The ACFE has released its 2012 Global Fraud Study and many of the findings aren’t surprising. As in previous years, the study found that the typical organization loses five per cent of revenue to fraud and that fraud is still a huge problem for organizations all over the world. Does this mean that companies are turning a blind eye to crime, just too busy with day-to-day business to think about fraud prevention or think they’re immune?
“There is still a feeling among many organizations that occupational fraud is something that happens to the other guy, not to them,” says James Ratley, ACFE President and CEO. “In the last ten years that attitude is not as strong as it used to be – fraud awareness has definitely risen – but it is still there.”
Big Losses = Bad Business
Ratley hopes that fraud studies, such as this one, cause organizations to realize that the costs of investing in fraud prevention and detection outweigh the risks of ignoring the problem.
“The median loss among fraud cases in our study was $140,000. Over 20 per cent of those cases caused at least $1 million in losses. It’s not good business to ignore those numbers,” says Ratley.
Fraud is Global
“Perhaps the most surprising thing we learned is how similarly fraud affects organizations regardless of the country in which the fraud occurs,” he says. “We had cases reported from nearly 100 countries, and when you look at the trends, with a few exceptions, the demographics of the fraud offenders and the victims remain very consistent across all regions. This tells us that occupational fraud is truly a global problem and it’s likely why ACFE’s membership outside the United States has grown so significantly over the last few years.”
With so many companies expanding overseas, especially into emerging markets, it makes sense to pay attention to these statistics and plan for fraud prevention and detection programs in every location in which your business operates.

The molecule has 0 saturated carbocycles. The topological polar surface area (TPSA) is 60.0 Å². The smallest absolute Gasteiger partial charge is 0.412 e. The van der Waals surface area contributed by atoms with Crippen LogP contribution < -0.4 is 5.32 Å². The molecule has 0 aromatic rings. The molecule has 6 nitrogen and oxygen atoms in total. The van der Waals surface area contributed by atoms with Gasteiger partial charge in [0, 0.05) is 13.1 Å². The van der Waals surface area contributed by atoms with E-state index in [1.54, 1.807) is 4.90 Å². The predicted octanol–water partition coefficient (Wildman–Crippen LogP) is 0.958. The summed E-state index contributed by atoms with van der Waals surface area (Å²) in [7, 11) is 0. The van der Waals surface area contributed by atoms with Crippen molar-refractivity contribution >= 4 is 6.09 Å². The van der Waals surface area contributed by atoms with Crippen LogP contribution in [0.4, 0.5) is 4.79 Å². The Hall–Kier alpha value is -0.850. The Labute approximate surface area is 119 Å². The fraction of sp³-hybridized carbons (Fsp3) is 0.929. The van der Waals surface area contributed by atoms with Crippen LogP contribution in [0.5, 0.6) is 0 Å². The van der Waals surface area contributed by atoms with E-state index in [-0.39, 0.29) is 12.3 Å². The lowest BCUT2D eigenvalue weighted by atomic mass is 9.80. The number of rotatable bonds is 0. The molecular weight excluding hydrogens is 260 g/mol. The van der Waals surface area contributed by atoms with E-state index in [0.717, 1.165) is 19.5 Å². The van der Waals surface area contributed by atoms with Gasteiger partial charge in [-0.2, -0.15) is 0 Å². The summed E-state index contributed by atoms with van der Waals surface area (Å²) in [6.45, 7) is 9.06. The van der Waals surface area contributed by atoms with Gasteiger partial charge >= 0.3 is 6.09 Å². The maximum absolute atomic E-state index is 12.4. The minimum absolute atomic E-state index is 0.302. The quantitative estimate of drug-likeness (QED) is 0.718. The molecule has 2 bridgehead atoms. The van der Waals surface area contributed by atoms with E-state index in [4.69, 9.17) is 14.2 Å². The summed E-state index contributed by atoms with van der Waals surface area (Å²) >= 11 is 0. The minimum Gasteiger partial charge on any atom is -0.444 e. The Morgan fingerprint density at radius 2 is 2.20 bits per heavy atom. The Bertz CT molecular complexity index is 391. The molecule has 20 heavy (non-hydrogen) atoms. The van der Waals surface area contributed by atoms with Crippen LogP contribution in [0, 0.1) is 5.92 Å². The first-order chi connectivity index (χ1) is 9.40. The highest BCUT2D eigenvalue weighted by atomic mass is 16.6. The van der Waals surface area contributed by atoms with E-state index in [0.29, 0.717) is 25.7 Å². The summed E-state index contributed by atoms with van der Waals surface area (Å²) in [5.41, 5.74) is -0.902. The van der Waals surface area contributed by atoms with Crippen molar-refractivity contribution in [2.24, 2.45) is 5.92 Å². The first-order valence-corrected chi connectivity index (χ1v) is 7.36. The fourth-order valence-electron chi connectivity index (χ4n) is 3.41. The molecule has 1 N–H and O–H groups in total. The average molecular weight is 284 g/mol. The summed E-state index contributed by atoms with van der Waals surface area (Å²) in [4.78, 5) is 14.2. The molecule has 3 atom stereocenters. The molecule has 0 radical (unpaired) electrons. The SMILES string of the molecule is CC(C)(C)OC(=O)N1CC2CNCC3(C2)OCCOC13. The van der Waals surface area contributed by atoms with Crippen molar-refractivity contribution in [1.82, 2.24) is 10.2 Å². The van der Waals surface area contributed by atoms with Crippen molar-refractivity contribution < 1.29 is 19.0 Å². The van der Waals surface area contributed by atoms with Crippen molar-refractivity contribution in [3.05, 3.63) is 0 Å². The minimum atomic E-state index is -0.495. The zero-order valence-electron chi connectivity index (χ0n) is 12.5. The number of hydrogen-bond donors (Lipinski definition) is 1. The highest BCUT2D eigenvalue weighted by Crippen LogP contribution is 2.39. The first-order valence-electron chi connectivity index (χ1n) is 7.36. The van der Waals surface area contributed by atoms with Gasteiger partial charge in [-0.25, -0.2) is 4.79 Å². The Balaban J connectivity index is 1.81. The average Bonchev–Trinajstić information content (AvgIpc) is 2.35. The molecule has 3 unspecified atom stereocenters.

Consistent Red Flags
The ACFE has identified 16 common behavioral characteristics of occupational fraudsters, and the 2012 study showed that in 81 per cent of the frauds reported, at least one, and often several, behavioral red flags were exhibited before the fraud was discovered. The frequency of red flags identified in the 2012 study was very similar to the frequency identified in the studies from 2010 and 2008.
“We think this finding could be important in helping organizations identify non-financial indicators of fraud,” says Ratley. “For instance, if managers and auditors were better trained to identify these behavioral red flags then that information – combined with audits and other anti-fraud measures – could potentially help catch frauds much earlier and limit losses,” he says.
5 Steps to Take Now
Armed with the information from the ACFE’s Global Fraud Study, businesses should take the following steps to reduce fraud, says Ratley:
- Make sure you and everyone in your organization understand that fraud is a huge risk, and know where you are vulnerable.
- Establish anti-fraud controls that address your particular risks, and then make sure everyone in the organization adheres to them.
- Educate employees and managers about fraud so they know when to report suspicious behavior and why it is important to do so.
- Establish an anti-fraud policy or a code of conduct, which makes it clear to all employees the kinds of conduct that are and are not tolerated by the organization. This will help employees stay away from gray areas where they could potentially veer into unethical or illegal behavior. Setting this kind of tone at the top is very important.
- Have a mechanism in place so that employees, vendors and customers can report fraud anonymously, so they won’t fear retaliation.